Had the Railways adopted one of the most important recommendations of the Kakodkar Committee on Rail Safety (2012), that is, to constitute an independent statutory railway safety authority, such an authority would have exercised stringent oversight on all such matters concerning the safety of trains, including what preparatory measures that the Indian Railways ought to take before introducing super-fast trains such as bullet trains and Vande Bharats. Unfortunately, the Ministry of Railways is still dragging its feet on this, even though it has displayed no hesitation whatsoever in inaugurating at least 14 Vande Bharats already and is about to launch scores more, while accidents meanwhile continue to occur without respite on several routes.
In this connection, I have come across a disturbing communication dated 9-2-2023 from PCOM, South Western Railway (it is available in the public domain) on the failure of the BPAC system at Hosadurga Road station of Birur-Chikjajur section of Mysore division on 8-2-2023, involving Sampark Kranti Express, leading to an “averted head-on collision“ with a goods train. This was an alert that should have woken up the eyes of the Railway Board to the possibility of the BPAC system failing at times. What action did the Railway Board take on such an important alert? Had the Board acted on it on time, subsequent accidents could perhaps have been avoided, especially when more and more super-fast trains are hurling across the length and the breadth of the country..
This brings one to the larger issues of governance in the Railways.
- Has the Railway Board carried out any analysis on the adverse impact of super-fast Vande Bharats will have on the average speed of other trains on which lakhs of short-distance passengers who cannot afford to pay heavy charges depend?
- Considering that the Railways have not invested sufficiently in upgrading the ageing tracks and increasing their carrying capacity, along with auxiliary safety systems such as upgradation of the signalling systems etc., has the Board determined the upper limits of the speed at which trains can be allowed to run in each section?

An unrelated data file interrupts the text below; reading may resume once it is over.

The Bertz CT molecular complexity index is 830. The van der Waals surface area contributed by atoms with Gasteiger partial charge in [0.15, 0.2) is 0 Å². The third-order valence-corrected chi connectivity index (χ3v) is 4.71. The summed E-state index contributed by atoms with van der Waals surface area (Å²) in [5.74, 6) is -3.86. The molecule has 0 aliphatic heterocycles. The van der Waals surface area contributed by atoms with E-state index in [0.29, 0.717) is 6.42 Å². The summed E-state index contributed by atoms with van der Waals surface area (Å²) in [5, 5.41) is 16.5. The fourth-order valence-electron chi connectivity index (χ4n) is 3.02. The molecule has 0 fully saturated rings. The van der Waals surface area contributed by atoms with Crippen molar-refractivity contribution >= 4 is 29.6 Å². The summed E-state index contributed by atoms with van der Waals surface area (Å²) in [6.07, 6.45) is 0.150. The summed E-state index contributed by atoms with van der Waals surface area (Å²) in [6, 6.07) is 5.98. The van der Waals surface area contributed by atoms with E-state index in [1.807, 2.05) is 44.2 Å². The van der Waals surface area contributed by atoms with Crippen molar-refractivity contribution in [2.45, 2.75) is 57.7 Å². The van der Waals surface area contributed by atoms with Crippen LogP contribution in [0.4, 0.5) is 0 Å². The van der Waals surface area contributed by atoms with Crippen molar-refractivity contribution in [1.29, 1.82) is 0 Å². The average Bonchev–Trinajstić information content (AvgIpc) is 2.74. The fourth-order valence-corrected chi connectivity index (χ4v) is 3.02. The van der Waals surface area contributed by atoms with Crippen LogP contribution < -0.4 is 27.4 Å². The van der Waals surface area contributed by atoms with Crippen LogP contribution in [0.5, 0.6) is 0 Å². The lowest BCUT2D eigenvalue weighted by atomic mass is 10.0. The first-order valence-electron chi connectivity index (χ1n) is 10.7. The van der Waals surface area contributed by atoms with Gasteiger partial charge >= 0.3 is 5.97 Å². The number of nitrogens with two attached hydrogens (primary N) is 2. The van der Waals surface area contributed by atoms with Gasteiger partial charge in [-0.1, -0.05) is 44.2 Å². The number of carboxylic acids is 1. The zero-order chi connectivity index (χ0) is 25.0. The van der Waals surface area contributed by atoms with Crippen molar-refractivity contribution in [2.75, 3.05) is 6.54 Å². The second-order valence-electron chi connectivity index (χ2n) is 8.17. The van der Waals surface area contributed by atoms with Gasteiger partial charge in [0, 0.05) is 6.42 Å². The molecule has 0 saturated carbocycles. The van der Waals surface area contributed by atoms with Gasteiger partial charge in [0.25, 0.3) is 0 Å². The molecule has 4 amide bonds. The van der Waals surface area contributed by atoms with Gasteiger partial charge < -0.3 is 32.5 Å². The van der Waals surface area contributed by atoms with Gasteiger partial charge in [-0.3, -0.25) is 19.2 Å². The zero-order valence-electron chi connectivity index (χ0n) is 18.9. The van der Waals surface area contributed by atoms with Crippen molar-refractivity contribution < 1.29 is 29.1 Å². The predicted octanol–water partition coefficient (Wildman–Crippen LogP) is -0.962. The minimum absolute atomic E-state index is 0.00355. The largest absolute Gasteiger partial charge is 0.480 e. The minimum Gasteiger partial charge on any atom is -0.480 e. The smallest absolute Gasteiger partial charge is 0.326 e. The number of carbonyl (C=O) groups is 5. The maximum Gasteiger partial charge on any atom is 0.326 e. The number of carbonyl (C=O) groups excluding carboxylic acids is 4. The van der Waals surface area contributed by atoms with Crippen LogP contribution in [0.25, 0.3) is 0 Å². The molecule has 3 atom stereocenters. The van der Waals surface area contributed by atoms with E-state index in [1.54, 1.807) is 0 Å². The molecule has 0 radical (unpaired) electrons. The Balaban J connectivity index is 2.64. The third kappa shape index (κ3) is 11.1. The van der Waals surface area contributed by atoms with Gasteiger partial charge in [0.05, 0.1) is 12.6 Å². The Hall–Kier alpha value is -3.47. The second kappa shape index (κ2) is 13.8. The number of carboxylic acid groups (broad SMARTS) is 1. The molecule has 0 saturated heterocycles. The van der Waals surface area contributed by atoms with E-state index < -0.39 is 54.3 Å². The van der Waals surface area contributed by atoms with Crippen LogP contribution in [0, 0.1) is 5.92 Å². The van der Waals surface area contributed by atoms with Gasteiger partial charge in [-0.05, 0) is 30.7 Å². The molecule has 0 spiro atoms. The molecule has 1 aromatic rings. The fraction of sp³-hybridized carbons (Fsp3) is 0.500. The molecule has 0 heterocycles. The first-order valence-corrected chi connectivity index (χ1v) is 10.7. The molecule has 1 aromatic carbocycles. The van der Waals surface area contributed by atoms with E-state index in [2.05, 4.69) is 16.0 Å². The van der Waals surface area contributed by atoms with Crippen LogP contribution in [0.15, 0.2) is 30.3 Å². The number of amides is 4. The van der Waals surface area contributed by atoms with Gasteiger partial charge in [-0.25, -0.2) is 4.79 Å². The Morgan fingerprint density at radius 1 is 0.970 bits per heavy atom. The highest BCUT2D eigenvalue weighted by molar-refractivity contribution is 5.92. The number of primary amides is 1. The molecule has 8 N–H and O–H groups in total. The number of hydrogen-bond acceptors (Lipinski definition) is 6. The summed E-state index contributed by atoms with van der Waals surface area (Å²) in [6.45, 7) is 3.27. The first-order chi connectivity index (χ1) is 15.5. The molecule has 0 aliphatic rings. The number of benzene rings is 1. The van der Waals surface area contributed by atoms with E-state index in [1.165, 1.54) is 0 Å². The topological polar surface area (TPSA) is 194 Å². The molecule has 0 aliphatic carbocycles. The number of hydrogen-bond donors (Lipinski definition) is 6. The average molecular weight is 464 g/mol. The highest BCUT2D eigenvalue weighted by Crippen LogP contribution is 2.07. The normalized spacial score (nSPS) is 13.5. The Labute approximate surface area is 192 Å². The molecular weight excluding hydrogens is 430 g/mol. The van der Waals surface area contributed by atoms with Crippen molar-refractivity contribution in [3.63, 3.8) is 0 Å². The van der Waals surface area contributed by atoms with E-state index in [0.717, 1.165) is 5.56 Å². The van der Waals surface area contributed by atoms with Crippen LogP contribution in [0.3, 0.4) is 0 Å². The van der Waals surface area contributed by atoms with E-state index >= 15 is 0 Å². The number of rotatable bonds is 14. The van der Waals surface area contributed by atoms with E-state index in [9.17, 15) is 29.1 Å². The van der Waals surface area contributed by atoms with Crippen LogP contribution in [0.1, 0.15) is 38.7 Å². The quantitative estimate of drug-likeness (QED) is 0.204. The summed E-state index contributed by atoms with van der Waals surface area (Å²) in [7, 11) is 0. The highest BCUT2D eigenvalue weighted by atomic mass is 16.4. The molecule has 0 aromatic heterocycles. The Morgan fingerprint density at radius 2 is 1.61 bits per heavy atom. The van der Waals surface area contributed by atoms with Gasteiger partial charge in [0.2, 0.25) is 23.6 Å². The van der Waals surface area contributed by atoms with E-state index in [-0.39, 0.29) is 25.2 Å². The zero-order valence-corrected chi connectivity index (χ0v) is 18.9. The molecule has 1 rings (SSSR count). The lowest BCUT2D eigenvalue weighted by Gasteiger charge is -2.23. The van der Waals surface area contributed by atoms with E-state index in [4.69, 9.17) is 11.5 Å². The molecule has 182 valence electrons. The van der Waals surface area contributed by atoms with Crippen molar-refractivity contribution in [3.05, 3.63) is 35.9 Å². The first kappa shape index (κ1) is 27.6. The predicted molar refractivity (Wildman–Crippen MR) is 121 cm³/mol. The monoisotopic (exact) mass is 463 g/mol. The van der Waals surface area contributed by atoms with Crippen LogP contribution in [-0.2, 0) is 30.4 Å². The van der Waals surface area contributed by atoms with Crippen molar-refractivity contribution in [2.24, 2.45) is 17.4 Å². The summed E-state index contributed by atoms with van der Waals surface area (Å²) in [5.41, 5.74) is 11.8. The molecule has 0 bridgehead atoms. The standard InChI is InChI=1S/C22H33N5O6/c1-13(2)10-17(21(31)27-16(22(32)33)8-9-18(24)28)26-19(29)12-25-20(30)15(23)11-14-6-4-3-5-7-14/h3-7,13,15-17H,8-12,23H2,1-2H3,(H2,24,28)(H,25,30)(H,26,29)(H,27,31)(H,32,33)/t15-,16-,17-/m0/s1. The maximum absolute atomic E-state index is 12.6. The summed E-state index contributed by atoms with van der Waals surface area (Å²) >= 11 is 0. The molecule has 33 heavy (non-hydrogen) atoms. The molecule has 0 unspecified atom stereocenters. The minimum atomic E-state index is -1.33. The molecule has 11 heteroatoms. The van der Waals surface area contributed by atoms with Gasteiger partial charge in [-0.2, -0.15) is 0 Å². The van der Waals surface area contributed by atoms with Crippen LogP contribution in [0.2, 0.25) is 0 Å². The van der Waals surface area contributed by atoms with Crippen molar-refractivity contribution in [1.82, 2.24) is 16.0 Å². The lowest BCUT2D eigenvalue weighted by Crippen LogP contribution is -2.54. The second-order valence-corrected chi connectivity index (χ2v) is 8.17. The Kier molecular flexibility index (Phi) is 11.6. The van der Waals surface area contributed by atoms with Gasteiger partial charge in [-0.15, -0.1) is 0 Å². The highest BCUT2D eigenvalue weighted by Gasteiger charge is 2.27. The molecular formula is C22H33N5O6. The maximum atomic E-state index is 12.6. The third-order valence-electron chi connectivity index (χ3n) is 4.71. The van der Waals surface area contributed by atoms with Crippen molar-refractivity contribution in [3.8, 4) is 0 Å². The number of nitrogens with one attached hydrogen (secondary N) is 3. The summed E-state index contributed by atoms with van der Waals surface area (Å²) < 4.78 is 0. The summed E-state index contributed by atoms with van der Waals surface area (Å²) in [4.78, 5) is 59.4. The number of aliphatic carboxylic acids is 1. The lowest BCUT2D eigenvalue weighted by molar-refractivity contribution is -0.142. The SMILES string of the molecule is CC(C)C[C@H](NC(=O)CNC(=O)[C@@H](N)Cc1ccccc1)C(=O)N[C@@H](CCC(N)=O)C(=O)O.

- While Vande Bharats may serve the interests of the more affluent sections of passengers who form only a small proportion of the passenger traffic, does not the Ministry of Railways consider it equally necessary to improve facilities for the much larger sections of passengers belonging to low-income groups? There have been complaints from such passengers that Vande Bharats have slowed down their trains! In fact, in the Odisha accident, unreserved bogies jam-packed with passengers were the ones that got badly affected with many fatalities.
- Considering that there was already one serious instance of failure of the BPAC system on 8-2-2023 in the South West Railways, and one more now in Odisha, causing a large number of fatalities and injuries and the consequent human trauma, would the Railway Board continue to run super-fast trains, knowing well that there is a possibility of more such BPAC failures occurring? Will the Railway Board continue to launch more and more speeding Vande Bharats, instead of ascertaining the speed-worthiness of the tracks and the efficacy of the BPAC systems?
To provide accident-free railway travel, the Ministry of Railways should shift its focus from speed to safety. While speed may fulfill the needs of a few passengers, the safety, convenience and comfort of the majority cannot be compromised.
The Ministry of Railways should take note of the fact that Indian Railways primarily provide a vast social security cover for millions of passengers at affordable charges. The Railways should not shift its focus from playing that role.
E A S Sarma